After long silence, Mattis denounces Trump and military response to crisis

FILE PHOTO: Former U.S. Secretary of Defense General Jim Mattis speaks at a Reuters Newsmaker event in New York, September 9, 2019. REUTERS/Gary He

WASHINGTON (Reuters) – After long refusing to explicitly criticize a sitting president, former Defense Secretary Jim Mattis accused President Donald Trump on Wednesday of trying to divide America and roundly denounced a militarization of the U.S. response to civil unrest.

Protests have erupted around the United States since the death on May 25 of unarmed black man George Floyd in Minneapolis police custody.

“Donald Trump is the first president in my lifetime who does not try to unite the American people — does not even pretend to try,” Mattis, who resigned as Trump’s defense secretary in 2018, wrote in a statement published by The Atlantic.

“Instead he tries to divide us. We are witnessing the consequences of three years of this deliberate effort.”

He drew a comparison to the U.S. war against Nazi Germany, saying U.S. troops were reminded before the Normandy invasion: ‘The Nazi slogan for destroying us … was ‘Divide and Conquer.’”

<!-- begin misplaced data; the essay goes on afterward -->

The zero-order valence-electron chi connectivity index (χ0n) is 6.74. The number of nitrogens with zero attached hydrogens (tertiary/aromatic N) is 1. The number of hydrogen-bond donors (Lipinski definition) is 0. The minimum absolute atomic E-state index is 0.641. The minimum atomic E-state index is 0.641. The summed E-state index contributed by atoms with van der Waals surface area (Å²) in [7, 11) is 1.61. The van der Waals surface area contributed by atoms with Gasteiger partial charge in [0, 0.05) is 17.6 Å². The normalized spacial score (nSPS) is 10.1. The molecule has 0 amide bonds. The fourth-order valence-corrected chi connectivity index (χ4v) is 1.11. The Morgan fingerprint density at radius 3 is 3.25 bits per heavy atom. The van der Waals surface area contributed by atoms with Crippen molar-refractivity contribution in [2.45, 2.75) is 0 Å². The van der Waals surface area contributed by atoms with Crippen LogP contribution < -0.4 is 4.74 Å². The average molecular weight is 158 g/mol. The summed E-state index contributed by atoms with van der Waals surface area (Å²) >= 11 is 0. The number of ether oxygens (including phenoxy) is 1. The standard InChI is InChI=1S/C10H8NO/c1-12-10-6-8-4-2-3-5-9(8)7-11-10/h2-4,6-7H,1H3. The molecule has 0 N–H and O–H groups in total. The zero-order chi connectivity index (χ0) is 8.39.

Mattis, a retired Marine general who denies political ambitions, also took a swipe at current U.S. military leadership for participating in a Monday photo-op led by Trump after law enforcement — including National Guard — cleared away peaceful protesters.

He criticized use of the word “battlespace” by Defense Secretary Mark Esper and Army General Mark Milley, chairman of the Joint Chiefs of Staff, to describe protest sites in the United States.

“We must reject any thinking of our cities as a ‘battlespace,’” Mattis wrote.

Trump’s threats to deploy active duty troops — even in states that oppose their use — has stirred alarm within the U.S. military and in Congress, where a top Republican warned it could make troops “political pawns.”

“Militarizing our response, as we witnessed in Washington, D.C., sets up a conflict — a false conflict — between the military and civilian society,” Mattis wrote.

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